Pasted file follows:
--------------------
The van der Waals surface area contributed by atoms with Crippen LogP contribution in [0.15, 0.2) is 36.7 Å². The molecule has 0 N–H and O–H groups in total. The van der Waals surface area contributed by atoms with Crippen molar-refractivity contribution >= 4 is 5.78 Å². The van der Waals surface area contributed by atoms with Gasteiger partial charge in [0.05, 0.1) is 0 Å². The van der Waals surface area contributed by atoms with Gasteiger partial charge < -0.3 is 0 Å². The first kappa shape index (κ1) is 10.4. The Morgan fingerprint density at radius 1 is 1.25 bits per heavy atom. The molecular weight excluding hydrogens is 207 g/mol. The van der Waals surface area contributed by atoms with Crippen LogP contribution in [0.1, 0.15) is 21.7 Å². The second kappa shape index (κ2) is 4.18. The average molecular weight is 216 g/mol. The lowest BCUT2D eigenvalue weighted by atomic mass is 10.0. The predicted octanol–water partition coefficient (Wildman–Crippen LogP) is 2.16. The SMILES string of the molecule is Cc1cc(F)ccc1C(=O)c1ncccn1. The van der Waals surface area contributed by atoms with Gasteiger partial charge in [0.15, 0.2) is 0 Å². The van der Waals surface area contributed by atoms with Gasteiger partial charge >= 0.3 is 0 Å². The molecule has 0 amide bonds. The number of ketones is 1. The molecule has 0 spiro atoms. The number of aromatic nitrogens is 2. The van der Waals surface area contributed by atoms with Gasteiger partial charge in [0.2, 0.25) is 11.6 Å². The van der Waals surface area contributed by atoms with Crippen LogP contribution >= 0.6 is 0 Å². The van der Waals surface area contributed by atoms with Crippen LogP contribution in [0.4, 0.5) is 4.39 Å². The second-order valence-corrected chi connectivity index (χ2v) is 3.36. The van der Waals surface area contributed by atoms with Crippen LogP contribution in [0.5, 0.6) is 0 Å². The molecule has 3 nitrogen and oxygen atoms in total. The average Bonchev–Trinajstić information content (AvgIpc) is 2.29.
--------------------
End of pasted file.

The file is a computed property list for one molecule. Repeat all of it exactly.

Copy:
The van der Waals surface area contributed by atoms with Crippen LogP contribution in [0.15, 0.2) is 36.7 Å². The molecule has 0 N–H and O–H groups in total. The van der Waals surface area contributed by atoms with Crippen molar-refractivity contribution >= 4 is 5.78 Å². The van der Waals surface area contributed by atoms with Gasteiger partial charge in [0.05, 0.1) is 0 Å². The van der Waals surface area contributed by atoms with Gasteiger partial charge < -0.3 is 0 Å². The first kappa shape index (κ1) is 10.4. The Morgan fingerprint density at radius 1 is 1.25 bits per heavy atom. The molecular weight excluding hydrogens is 207 g/mol. The van der Waals surface area contributed by atoms with Crippen LogP contribution in [0.1, 0.15) is 21.7 Å². The second kappa shape index (κ2) is 4.18. The average molecular weight is 216 g/mol. The lowest BCUT2D eigenvalue weighted by atomic mass is 10.0. The predicted octanol–water partition coefficient (Wildman–Crippen LogP) is 2.16. The SMILES string of the molecule is Cc1cc(F)ccc1C(=O)c1ncccn1. The van der Waals surface area contributed by atoms with Gasteiger partial charge in [0.15, 0.2) is 0 Å². The van der Waals surface area contributed by atoms with Gasteiger partial charge >= 0.3 is 0 Å². The molecule has 0 amide bonds. The number of ketones is 1. The molecule has 0 spiro atoms. The number of aromatic nitrogens is 2. The van der Waals surface area contributed by atoms with Gasteiger partial charge in [0.2, 0.25) is 11.6 Å². The van der Waals surface area contributed by atoms with Crippen LogP contribution >= 0.6 is 0 Å². The van der Waals surface area contributed by atoms with Crippen LogP contribution in [0.4, 0.5) is 4.39 Å². The second-order valence-corrected chi connectivity index (χ2v) is 3.36. The van der Waals surface area contributed by atoms with Crippen LogP contribution in [0.5, 0.6) is 0 Å². The molecule has 3 nitrogen and oxygen atoms in total. The average Bonchev–Trinajstić information content (AvgIpc) is 2.29.